Voted best restaurant in the Wharf’, says the website of this big and busy Canary Wharf oriental (which has recently emerged from a major refurbishment). Well, they’re certainly getting bums on seats: the large, ground floor pan-Asian brasserie – a good mates’ get-together kind of place – has a nice buzz to it. Today, though, we’re set on grander things, and ascend the rather theatrical staircase to the large fine dining room, which has been given a hint of modish bordello-style.
Up here, they’ve sensibly decided to concentrate on one cuisine: Thai. It is priced at a level to raise expectations, though – these are, after all, dishes that can be done brilliantly, very cheaply.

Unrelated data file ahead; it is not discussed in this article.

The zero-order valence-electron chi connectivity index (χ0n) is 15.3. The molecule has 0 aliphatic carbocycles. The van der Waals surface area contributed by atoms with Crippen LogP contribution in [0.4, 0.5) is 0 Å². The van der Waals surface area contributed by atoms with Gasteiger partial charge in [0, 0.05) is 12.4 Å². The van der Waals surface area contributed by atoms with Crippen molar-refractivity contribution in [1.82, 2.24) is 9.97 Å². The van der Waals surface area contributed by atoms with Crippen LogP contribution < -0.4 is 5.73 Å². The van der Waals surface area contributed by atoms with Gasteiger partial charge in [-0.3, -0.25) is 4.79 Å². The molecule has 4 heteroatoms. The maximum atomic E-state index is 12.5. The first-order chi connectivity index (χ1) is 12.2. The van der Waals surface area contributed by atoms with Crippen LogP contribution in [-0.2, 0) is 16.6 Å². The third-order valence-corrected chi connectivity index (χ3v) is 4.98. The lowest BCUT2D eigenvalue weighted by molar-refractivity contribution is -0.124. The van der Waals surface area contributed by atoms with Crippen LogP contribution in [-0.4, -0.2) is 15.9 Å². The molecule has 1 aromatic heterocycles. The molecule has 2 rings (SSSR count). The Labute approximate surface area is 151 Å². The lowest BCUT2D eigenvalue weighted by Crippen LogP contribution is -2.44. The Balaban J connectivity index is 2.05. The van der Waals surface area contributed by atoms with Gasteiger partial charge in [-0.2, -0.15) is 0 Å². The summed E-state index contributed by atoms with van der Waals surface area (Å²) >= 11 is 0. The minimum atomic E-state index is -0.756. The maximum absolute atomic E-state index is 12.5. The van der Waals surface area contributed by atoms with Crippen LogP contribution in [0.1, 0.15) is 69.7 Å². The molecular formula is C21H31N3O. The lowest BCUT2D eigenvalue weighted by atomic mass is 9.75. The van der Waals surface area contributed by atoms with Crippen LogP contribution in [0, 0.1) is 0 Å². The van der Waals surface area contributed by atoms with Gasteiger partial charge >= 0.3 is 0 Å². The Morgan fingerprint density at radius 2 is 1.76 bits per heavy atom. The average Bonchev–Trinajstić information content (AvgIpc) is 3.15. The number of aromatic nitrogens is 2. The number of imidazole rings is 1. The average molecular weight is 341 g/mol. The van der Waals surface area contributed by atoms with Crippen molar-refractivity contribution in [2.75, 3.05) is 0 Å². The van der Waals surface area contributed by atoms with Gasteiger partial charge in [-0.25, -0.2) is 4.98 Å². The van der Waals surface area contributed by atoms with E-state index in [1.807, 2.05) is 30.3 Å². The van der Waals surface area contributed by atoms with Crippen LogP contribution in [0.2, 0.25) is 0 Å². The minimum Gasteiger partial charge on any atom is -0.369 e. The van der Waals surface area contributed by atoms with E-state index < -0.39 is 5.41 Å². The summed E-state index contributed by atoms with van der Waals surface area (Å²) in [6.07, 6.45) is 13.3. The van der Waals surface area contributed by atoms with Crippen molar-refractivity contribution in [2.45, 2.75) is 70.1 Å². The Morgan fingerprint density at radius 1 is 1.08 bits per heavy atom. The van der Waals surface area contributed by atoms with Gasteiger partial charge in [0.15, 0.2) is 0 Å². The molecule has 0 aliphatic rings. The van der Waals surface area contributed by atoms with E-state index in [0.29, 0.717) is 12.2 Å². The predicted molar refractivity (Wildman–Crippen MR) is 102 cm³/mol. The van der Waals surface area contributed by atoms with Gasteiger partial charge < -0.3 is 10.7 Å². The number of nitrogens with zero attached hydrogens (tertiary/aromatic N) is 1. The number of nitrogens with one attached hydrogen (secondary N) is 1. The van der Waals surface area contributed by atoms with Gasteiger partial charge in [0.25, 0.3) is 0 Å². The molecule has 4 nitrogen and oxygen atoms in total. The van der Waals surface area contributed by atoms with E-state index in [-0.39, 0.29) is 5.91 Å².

We order spring rolls (admittedly a corny choice, but all the more reason to check it out). They come generous and crispy, and full of vegetables. A good start. Thereafter, we can never quite decide if the glass is half-full or half-empty. The initial impression of another classic, Tom Ka Gai (coconut chicken soup), for example, is favourable, but further investigation reveals a rather fundamental omission: the chicken seems to have absolutely no taste. Choosing a less usual sort of dish, crispy monkfish, we find it sort-of-succeeds. Once again, however, a fundamental part of the advertised formula seems to be missing: the monkfish was there all right, but crispy it was not.
So, would the ‘best restaurant in the Wharf’ impress anyone used to dining out in London, say? They might think it was a congenial sort of place a less formal sort of business meeting, and jolly useful if there wasn’t much else about. But a culinary destination in its own right? Probably not.